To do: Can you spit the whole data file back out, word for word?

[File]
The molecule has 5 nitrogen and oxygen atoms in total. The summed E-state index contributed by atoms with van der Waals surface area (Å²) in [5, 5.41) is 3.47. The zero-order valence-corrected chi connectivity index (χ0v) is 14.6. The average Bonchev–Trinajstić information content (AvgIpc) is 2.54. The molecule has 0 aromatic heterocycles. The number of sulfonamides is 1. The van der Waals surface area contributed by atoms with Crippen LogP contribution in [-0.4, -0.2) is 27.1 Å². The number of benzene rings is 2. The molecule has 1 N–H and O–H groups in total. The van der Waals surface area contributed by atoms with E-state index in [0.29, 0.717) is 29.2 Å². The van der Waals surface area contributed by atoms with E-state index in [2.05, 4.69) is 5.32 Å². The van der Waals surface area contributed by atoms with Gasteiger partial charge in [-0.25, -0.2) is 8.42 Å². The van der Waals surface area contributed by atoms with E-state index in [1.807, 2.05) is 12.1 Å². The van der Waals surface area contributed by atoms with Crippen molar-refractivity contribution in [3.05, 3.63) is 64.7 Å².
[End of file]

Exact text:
The molecule has 5 nitrogen and oxygen atoms in total. The summed E-state index contributed by atoms with van der Waals surface area (Å²) in [5, 5.41) is 3.47. The zero-order valence-corrected chi connectivity index (χ0v) is 14.6. The average Bonchev–Trinajstić information content (AvgIpc) is 2.54. The molecule has 0 aromatic heterocycles. The number of sulfonamides is 1. The van der Waals surface area contributed by atoms with Crippen LogP contribution in [-0.4, -0.2) is 27.1 Å². The number of benzene rings is 2. The molecule has 1 N–H and O–H groups in total. The van der Waals surface area contributed by atoms with E-state index in [0.29, 0.717) is 29.2 Å². The van der Waals surface area contributed by atoms with E-state index in [2.05, 4.69) is 5.32 Å². The van der Waals surface area contributed by atoms with Gasteiger partial charge in [-0.25, -0.2) is 8.42 Å². The van der Waals surface area contributed by atoms with E-state index in [1.807, 2.05) is 12.1 Å². The van der Waals surface area contributed by atoms with Crippen molar-refractivity contribution in [3.05, 3.63) is 64.7 Å².